>> probably a sight like we had never seen. my unit unlike the other units, we walked into x-ray. we had spent the night, the previous night at l.c. columbus and then the next morning went overland into x-ray. so on the way into x-ray, we could see some of the casualties at least of the north vietnamese casualties as we got into the landing zone. but we saw guys who were absolutely physically exhausted. i think jack smith characterized it once. he said they had that blind combat stare. >> did you all know what had happened there? >> we did not, because communications was poor. we were not on hal moore's frequency until we actually got into x-ray. >> do you remember the then lieutenant colonel when he
was -- >> absolutely. absolutely. he was probably this monumental figure standing in the middle of all of this chaos with total control of who he was, what he was, and what he wanted us to do without hesitation told me this is where i want your unit in the perimeter, and move out. so we basically did and deployed immediately. and then at some point later we came back for a more thorough briefing by him on what had gone on and what he had expected -- what he had anticipated would happen the rest of the day and the next night. >> he came and addressed the company commanders? or -- >> he had company commanders that came in. i guess it was part of his normal either morning briefing or afternoon -- because we got there fairly early in the morning. >> right. what did he tell you? what did he say he thought would be happening? >> he knew that the north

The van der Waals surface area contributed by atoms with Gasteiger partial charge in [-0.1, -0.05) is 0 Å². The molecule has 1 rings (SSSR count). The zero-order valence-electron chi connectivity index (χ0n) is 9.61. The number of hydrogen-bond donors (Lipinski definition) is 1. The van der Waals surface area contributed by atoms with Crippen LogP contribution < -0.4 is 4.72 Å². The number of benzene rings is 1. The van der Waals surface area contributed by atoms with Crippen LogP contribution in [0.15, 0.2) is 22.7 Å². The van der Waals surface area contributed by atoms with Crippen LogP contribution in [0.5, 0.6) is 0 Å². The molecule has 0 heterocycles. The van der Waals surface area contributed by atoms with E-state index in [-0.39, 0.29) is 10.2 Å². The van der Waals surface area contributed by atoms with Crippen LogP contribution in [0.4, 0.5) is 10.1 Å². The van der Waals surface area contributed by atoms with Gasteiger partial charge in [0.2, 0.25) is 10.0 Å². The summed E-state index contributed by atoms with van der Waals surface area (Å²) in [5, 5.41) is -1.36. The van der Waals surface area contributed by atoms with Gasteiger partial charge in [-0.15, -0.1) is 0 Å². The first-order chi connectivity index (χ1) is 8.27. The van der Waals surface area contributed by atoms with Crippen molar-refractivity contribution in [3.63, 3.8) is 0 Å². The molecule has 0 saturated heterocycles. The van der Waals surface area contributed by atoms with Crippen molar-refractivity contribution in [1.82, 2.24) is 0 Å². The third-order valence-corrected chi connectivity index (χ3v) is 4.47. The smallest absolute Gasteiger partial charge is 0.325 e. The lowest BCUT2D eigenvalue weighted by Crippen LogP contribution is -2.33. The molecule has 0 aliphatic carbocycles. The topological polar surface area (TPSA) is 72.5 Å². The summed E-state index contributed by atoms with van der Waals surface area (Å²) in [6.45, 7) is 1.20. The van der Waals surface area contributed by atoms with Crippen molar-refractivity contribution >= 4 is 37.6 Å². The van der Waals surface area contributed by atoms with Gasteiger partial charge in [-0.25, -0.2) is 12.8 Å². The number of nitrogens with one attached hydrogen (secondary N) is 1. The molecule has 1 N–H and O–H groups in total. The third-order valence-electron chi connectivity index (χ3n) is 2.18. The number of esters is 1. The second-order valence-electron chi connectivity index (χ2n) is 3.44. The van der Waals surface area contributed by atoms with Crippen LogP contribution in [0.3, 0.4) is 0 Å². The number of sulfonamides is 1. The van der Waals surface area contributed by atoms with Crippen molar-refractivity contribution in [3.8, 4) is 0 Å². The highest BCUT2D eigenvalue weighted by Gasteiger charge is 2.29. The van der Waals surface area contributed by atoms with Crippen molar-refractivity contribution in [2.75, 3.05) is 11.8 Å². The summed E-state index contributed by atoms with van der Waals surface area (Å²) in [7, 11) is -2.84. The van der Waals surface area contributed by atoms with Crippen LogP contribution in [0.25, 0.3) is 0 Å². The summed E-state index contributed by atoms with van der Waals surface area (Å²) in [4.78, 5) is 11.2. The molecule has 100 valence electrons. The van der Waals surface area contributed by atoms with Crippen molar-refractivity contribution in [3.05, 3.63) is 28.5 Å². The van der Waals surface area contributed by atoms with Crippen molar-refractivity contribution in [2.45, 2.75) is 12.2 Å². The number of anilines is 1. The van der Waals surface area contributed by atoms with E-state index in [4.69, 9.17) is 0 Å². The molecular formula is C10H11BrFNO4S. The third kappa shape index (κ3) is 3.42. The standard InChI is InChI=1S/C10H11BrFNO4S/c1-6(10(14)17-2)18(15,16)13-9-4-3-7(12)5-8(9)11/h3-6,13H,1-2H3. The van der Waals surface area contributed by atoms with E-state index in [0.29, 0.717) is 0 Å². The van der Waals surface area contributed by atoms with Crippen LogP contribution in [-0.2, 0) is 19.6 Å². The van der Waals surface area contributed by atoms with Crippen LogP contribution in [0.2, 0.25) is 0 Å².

vietnamese forces were still there. that we needed to first of all do some policing of the battlefield to try to recover as many american soldiers' bodies as we could, try to get them back inside the perimeter, and then go through your normal routine as a company once you go in line. establish your positions, put out listening posts, do all the kinds of military tactical things that a unit should do. and then establish good communications with the unit on the right and left and to the battalion headquarters. >> so you stay there the day and the night. >> uh-huh. >> before you walk off. what was that night like? >> there were a number of probing attacks at least along the sector that we were on. as i recall, we were on the -- probably the western side of the perimeter.